1998 was a dawn of a new kind of Christian evangelism in the North Texas suburbs, one that fused with secular culture to appeal to headbangers, gang bangers, and goths. Wednesday nights at Hope Fellowship Christian Reformed Church in the middle of the Cedar Hill slums were a mashup of live metal music, skateboarding, and cigarette smoke. The youth pastor had a goatee and wore black t-shirts. It was mostly an audience of young boys (including me) in JNCO jeans doing ollies and slap-boxing outside. Then the metal music would spill out of storefront church and call us inside to bathe in its baptizing brutality.
Most of us left the neighborhood and the now-shuttered church long ago; we scattered. But on one night in the spring of 1998, I came across someone in this scene whose path I’d cross again 17 years later.
Onstage that night was a band called Infirmity, with a young Michael Morris on guitar. Back then, Morris was rebelling against an atheist father and clinging to something that, for him, was a line to meaning and empathy. A passionate and feverish version of Christianity played a crucial role in his evolution, as an artist and aspiring adult.
Present day, as a working artist in Dallas, Morris has turned to a kind of religious and artistic formalism, while cultivating a perhaps fanatical relationship with outdated technology, language and phenomenology.
“I exist in a kind of weird, in-between space,” he says. Locally, Morris’ work turns up in group shows in venues such as the Dallas Contemporary and DMA. “Outside of town I present in film festivals or experimental-film-related venues, and over the last several years I’ve primarily exhibited things that are performative and cinematic. I think they exist in a weird space where people don’t really know what to do with it.”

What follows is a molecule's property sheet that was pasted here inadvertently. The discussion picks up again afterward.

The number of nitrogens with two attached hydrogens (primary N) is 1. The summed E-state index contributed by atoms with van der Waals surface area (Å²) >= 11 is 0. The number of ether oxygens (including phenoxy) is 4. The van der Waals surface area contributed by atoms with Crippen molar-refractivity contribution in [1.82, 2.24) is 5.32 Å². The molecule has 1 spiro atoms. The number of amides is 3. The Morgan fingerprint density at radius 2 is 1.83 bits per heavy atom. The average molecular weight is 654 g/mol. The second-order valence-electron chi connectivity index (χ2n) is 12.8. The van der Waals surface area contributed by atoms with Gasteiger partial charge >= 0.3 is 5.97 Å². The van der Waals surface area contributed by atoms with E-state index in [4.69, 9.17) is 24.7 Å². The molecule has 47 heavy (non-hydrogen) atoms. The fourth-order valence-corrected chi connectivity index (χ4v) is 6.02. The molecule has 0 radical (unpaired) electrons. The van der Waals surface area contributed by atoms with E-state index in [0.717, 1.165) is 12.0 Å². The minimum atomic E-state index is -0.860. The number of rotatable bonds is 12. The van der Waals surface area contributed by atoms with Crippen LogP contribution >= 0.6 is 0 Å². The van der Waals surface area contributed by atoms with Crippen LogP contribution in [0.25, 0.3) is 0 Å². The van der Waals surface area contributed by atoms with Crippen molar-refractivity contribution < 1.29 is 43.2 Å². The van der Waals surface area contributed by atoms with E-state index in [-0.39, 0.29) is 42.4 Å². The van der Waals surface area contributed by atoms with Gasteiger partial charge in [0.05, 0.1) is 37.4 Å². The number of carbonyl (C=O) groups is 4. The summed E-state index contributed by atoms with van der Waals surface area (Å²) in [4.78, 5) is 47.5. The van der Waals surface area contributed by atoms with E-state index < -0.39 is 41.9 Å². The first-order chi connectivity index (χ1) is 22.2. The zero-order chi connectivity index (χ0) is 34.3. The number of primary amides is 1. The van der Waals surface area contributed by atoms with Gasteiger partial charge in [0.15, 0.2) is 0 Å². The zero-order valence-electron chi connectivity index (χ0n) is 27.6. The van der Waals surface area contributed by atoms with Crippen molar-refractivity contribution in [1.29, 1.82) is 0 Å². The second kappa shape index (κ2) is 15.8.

Morris is one of Dallas’ most tireless artists, and he works primarily with video and celluloid film. He’s participated in the Dallas VideoFest since 2013 and helped spearhead its offshoot the Dallas Medianale, an adventurous presentation of experimental video programming along with media performance and installation; Morris describes it as less film festival and more “hybrid exhibition.” It debuted this year at the Mckinney Avenue Contemporary. And he’s still experimenting with music, creating harsh noises and soundscapes in live settings.
“I think the space of cinema and the space of seeing a concert have a lot in common,” he says. “In both there’s a social contract and everyone acknowledges [that]… it will be both a singular and communal event.”
As a musician, Morris performs frequently around Dallas, on multi-performer rosters at venues like Crown and Harp, Pariah Studios, and Black Lodge. And as an artist he travels extensively, exhibiting in fringe film festivals. There’s been one solo exhibition of his work in DFW since he returned to Dallas from receiving his MFA at University of Illinois-Chicago. In 2012, Morris’ It’s Just Meant to Be at Oliver Francis Gallery (now OFG.XXX, founded by Kevin Rubén Jacobs) stands as the only time a gallery has taken a chance on Morris’ hard-to-commodify, hyper-personal hybrid of images and sounds.